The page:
Duke has placed two campus organizations on interim suspension since Jan. 1, and 17 students have faced individual sanctions that may become part of their conduct records, administrators wrote in a Thursday email to undergraduates.
Additionally, eight students have been referred for educational interventions for “less severe infractions of the Duke Compact,” which do not go on student disciplinary records, according to the conduct update, which was sent by Mary Pat McMahon, vice provost and vice president for student affairs; Gary Bennett, vice provost for undergraduate education; and Jeanna McCullers, director of the Office of Student Conduct and Community Standards.
There has been one administrative action hearing for “flagrant violations” of the Duke Compact, they wrote, which include hosting gatherings, failing to follow quarantine and isolation protocols and repeated violations of COVID-19 rules.
So far this semester, there have been no student conduct board hearings resulting in students being suspended for a semester or more.
The email also reminded students to safely watch this weekend’s basketball game against the University of North Carolina at Chapel Hill. McMahon, Bennett and McCullers wrote that there will be no post-game bonfire this year regardless of the outcome, and individuals participating in or initiating unofficial bonfires “may face prosecution and compromise future bonfire permits.”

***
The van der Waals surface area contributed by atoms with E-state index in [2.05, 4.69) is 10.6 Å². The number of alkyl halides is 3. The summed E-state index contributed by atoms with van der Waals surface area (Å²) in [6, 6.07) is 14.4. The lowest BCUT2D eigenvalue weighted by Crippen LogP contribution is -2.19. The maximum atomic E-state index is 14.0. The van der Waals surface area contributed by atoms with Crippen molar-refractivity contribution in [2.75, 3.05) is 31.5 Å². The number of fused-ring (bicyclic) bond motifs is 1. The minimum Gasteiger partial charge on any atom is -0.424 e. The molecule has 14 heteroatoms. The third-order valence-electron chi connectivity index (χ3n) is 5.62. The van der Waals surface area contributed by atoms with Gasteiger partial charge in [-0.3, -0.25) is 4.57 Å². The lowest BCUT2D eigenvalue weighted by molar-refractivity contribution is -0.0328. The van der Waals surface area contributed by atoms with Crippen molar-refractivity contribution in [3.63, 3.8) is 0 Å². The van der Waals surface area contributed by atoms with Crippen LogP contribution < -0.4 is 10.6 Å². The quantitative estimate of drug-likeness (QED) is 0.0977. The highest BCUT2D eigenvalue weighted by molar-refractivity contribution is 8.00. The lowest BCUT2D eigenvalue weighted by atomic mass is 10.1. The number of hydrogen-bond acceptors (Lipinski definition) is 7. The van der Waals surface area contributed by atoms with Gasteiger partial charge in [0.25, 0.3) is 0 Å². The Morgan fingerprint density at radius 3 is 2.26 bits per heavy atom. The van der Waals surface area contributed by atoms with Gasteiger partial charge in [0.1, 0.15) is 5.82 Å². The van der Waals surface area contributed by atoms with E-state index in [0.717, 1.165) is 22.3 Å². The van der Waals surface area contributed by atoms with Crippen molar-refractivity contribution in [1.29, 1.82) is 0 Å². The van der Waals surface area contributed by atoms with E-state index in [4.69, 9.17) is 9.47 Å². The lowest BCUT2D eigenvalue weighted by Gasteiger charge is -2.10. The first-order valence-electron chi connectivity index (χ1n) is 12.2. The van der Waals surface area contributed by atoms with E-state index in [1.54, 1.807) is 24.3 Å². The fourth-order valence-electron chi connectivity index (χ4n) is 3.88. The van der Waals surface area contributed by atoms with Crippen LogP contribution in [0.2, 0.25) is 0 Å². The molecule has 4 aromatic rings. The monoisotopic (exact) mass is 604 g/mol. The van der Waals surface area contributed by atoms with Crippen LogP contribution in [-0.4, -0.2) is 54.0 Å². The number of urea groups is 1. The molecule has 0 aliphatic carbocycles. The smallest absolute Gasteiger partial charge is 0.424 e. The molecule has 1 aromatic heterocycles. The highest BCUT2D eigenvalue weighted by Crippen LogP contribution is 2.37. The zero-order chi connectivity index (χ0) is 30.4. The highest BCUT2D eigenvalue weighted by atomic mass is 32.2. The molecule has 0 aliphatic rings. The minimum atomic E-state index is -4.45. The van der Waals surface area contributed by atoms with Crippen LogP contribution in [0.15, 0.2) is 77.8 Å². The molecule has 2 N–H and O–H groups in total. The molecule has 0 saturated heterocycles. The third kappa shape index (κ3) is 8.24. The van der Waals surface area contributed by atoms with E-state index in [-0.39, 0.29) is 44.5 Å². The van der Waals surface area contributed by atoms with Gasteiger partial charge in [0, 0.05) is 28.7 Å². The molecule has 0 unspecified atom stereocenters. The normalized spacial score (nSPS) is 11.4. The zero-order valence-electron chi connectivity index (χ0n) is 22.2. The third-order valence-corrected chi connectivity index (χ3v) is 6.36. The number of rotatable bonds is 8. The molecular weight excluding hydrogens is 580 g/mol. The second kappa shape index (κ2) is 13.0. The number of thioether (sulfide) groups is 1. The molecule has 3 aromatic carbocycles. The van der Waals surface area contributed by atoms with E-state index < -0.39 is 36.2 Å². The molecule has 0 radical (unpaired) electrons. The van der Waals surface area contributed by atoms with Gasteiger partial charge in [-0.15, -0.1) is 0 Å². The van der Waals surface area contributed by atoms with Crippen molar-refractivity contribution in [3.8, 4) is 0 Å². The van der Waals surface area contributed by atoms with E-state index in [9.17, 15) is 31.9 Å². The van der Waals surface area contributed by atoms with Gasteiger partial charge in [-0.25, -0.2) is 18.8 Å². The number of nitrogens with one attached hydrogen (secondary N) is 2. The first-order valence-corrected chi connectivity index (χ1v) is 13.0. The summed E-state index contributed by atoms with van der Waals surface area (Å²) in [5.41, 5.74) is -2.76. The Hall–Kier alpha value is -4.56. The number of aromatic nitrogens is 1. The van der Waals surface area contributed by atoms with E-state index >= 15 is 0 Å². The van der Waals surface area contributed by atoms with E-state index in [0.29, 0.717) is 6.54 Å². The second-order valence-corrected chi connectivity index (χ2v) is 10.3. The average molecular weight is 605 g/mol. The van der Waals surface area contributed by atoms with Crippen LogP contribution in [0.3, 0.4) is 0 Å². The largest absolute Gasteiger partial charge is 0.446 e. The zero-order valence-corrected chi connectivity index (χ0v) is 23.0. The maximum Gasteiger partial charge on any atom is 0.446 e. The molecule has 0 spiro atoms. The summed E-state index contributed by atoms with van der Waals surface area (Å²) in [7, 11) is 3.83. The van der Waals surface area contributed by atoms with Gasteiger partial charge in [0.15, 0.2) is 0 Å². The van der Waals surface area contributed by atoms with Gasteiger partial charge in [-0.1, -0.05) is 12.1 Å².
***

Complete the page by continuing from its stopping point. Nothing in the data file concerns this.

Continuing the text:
“Just remember, the sooner we practice safe behavior and get through this pandemic, the sooner we can *light up* these traditions again,” they wrote.
Since Aug. 7, Duke has suspended seven campus organizations. The OSCCS or Housing and Residence Life has imposed sanctions—which may go on students’ conduct records—on 207 students.
Duke’s conduct updates have not revealed which organizations have been suspended.
The email reminded students that the University is at a “critical point this semester” and every student must consistently follow the Duke Compact.
In a Tuesday video to undergraduates, McMahon and Bennett told students that if the rate of positive coronavirus cases remains high, students may be limited in their ability to move about campus freely—including potentially going fully remote or or limiting campus access.
McMahon, Bennett and McCullers also shared that the Office of Student Conduct changed its name to the Office of Student Conduct and Community Standards, reflecting the office’s focus on community.
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